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NEWS | Dec. 10, 2020

Army must empower squad leaders to make systematic change, Army Reserve senior leader says

By Sean Kimmons Army News Service

As a young military police officer at West Point, New York, Andrew Lombardo looked up to his squad leader.

To him, Sgt. Allen wasn’t just his supervisor -- he was his mentor. Like with the other Soldiers in his unit, Allen trained him, asked him about his goals, his finances, and what he wanted to accomplish in his military career.

On the weekends, Allen would also invite his squad members to his home for barbeques to get to know them better.

Lombardo, now a command sergeant major who serves as the Army Reserve’s senior enlisted leader, bonded so closely with Allen that his squad leader later asked him to be the godfather of his daughter.

“What this really represents is the squad leader as the most influential leader in a Soldier’s life,” he said Wednesday during an Association of the U.S. Army Noon Report. “And if we want to make systematic change in the Army, we have to trust them and empower that squad leader.”

Lombardo said he has embraced the sergeant major of the Army’s “This is My Squad” initiative, which aims for junior leaders to build cohesive teams by better understanding their Soldiers.

As a Soldier who had a hard-knock childhood, Lombardo shared his story so others can know more about him. In 1967, Lombardo and his parents emigrated from Italy to the United States and settled in Brooklyn, a more impoverished place than it is today.

“There were some tough times,” he said. “My parents didn’t speak English. They had a hard time finding work.”

At 3 years old, his parents made the difficult decision to place him into foster care in order to give him an opportunity. A working-class family from Long Island took him in and eventually adopted him after his biological parents agreed to it.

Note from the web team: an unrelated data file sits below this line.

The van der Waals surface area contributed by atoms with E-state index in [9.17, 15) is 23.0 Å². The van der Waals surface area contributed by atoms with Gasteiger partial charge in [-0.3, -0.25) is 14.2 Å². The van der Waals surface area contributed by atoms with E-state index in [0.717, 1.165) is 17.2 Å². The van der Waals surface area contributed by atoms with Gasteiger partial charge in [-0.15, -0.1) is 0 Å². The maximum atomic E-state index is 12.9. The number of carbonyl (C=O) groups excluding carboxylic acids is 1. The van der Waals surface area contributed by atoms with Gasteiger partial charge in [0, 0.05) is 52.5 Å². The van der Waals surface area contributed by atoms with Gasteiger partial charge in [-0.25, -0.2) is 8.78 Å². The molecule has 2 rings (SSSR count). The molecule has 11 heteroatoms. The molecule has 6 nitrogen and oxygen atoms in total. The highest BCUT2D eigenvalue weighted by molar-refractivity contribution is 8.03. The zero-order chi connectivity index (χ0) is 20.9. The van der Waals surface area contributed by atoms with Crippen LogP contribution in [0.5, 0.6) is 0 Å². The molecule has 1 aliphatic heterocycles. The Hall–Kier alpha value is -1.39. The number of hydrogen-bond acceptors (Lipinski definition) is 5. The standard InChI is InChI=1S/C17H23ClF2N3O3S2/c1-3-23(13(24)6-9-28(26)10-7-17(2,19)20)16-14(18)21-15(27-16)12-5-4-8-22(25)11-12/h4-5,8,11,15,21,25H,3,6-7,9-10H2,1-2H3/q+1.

Lombardo later joined the Army as a military police officer at the age of 17, becoming the only member of his family to serve in the military.

“As I grew closer to graduating high school, I always wanted to give back to the country that gave me so much,” he said.

At first, Lombardo said he experienced the “shock and awe” of the drill sergeants as he embarked on his Army career. Later, he realized he had to apply lots of high school math to help him navigate and reconstruct accident scenes as part of his job. He also discovered the teamwork and diversity found within the Army’s ranks.

“What I really learned is that America’s armed services consist of the finest sons and daughters that America has to offer,” he said. “I was hooked and very, very proud.”

Lombardo described the Army as a “great equalizer” that allows someone who may have come from a tough background, like himself, but can still find success.

To help others thrive, he encouraged Reserve noncommissioned officers to dive into the digital world, where they can access the Army Training Network for individual training resources, and the Digital Job Book and Small Unit Leader Tool to manage records.

NCOs should also continually talk with their team members, he said, to figure out what motivates them while also allowing them to share their story.

For Lombardo, it was his former squad leader and other NCOs throughout his career who helped forge his leadership philosophy, which is rooted in treating everyone fairly.

“It’s carried me through 34 years,” he said. “And it’s pretty much all because of Sgt. Allen. I’m real proud of the noncommissioned officers who made me who I am today.”